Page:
Paralympics: Magical Bhavina, steady Rakesh Kumar make India’s day (Roundup)

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Tokyo, Aug 28 | Bhavina Patel stormed into the final of the Women’s Class 4 section at the Tokyo 2020 on Saturday, securing for India a historic first medal in table tennis competitions at the Paralympic Games.

Bhavina came back strongly from a game deficit to stun world No. 3 Zhang Miao 3-2 in the thrilling semifinal clash on Saturday, setting herself up for a historic attempt at winning a first gold medal at the Paralympic Games for herself, and the fifth overall for the country.

After losing the first game 7-11, the 34-year-old government employee from Ahmedabad, Gujarat, fought back brilliantly to beat Miao, the Rio Paralympic Games silver-medallist, 7-11, 11-7, 11-4, 9-11, 11-8 in the 34-minute contest.

First-time Paralympian Bhavina has now assured India at least a silver medal, the first in table tennis at the Paralympic Games. India’s 12 medals at the Paralympics so far have come from three sports — athletics (10 including 3 gold), powerlifting (1 bronze), and swimming (1 gold).

Rakesh Kumar kept alive his hopes of doing a Bhavina in archery as he moved into the pre-quarterfinals in Men’s Individual Compound Open even as compatriot Shyam Sundar Swami made his exit from the Paralympic Games.

Kumar, who was placed third after the 72-arrow ranking round, continued with his superb run by outclassing Chunen Ka Ngai of Hong Kong 144-131 in the 1/16 Elimination Round at the Yumenoshima Final Field on Saturday.

Swami went down to Matt Stutzman of the United States in the 1/16 Elimination round, losing 139-142 to end his campaign.

Ranjeet Bhati, the only other Indian in action on Saturday, went down tamely without making a single valid throw in the men’s Seated Javelin Throw competition at the Olympic Stadium.

The 24-year-old from Faridabad, who had finished fourth at the Moroccan Grand Prix in 2019, failed to register even a single throw in six attempts in the F57 section to finish the event without a mark.

But Bhavina Patel more than made up for all these disappointments as she made it to the final 53 years after Murlikant Petkar had played in the Round of 32 at the 1968 Paralympic Games in Tel Aviv, Israel.

In the final to be played on Sunday, Bhavina will take on Chinese world No. 1 Zhou Ying, the player to whom she had lost in straight games in her first match in Tokyo Paralympics in the group stage.

Kumar will now take on Marian Marecak of Slovakia in the pre-quarterfinals on Tuesday (Aug 31).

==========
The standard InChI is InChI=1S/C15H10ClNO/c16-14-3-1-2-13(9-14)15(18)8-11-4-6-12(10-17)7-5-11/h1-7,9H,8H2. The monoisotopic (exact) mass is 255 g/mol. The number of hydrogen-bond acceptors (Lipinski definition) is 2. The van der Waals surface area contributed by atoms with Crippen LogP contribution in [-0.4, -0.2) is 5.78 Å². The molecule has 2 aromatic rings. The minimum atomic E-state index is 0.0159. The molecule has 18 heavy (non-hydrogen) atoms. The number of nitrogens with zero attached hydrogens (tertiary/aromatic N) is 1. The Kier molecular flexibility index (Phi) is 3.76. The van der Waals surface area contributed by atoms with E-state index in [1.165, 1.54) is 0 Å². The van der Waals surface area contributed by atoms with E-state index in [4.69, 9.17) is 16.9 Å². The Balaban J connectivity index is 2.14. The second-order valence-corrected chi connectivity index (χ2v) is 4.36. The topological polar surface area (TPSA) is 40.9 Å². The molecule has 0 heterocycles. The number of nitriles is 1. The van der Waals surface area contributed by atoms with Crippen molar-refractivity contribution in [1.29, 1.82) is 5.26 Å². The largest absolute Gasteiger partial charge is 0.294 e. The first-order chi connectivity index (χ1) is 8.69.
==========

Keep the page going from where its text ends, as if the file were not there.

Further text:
Source: IANS

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Elon Musk asks hard-hitting AI engineers for job

Elon Musk asks hard-hitting AI engineers for job

Tesla founder and CEO Elon Musk on Monday tweeted that he is hiring Artificial Intelligence (AI) engineers who are passionate about solving day-to-day problems through AI

San Francisco, Dec 6 | Musk hiring engineers to solve problems that affects people’s lives. Tesla founder and CEO Elon Musk on Monday tweeted that he is hiring Artificial Intelligence (AI) engineers who are passionate about solving day-to-day problems through AI.

“As always, Tesla is looking for hardcore AI engineers who care about solving problems that directly affect people’s lives in a major way,” Musk tweeted along with a link to apply for the job.

Interested candidates can apply by filling in fields like name, email, exceptional work done in software, hardware or AI, dropping their resume in the PDF format and hitting the Apply option.

As per the website, Tesla’s AI and Autopilot unit develops and deploys autonomy at scale in vehicles, robots and more.

“We believe that an approach based on advanced for vision and planning, supported by efficient use of inference hardware, is the only way to achieve a general solution for full self-driving and beyond,” the website read.

In a 2014 interview, Musk said he looked for “evidence of exceptional ability” in a potential employee, rather than a degree from a prestigious university.

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“There is no need even to have a college degree at all, or even high school,” Musk said during an interview with the German automotive publication Auto Bild about his hiring preferences more broadly.

“If somebody graduated from a great university, that may be an indication that they will be capable of great things, but it’s not necessarily the case. If you look at, say, people like Bill Gates or Larry Ellison, Steve Jobs, these guys didna¿t graduate from college, but if you had a chance to hire them, of course that would be a good idea.”

Source: IANS

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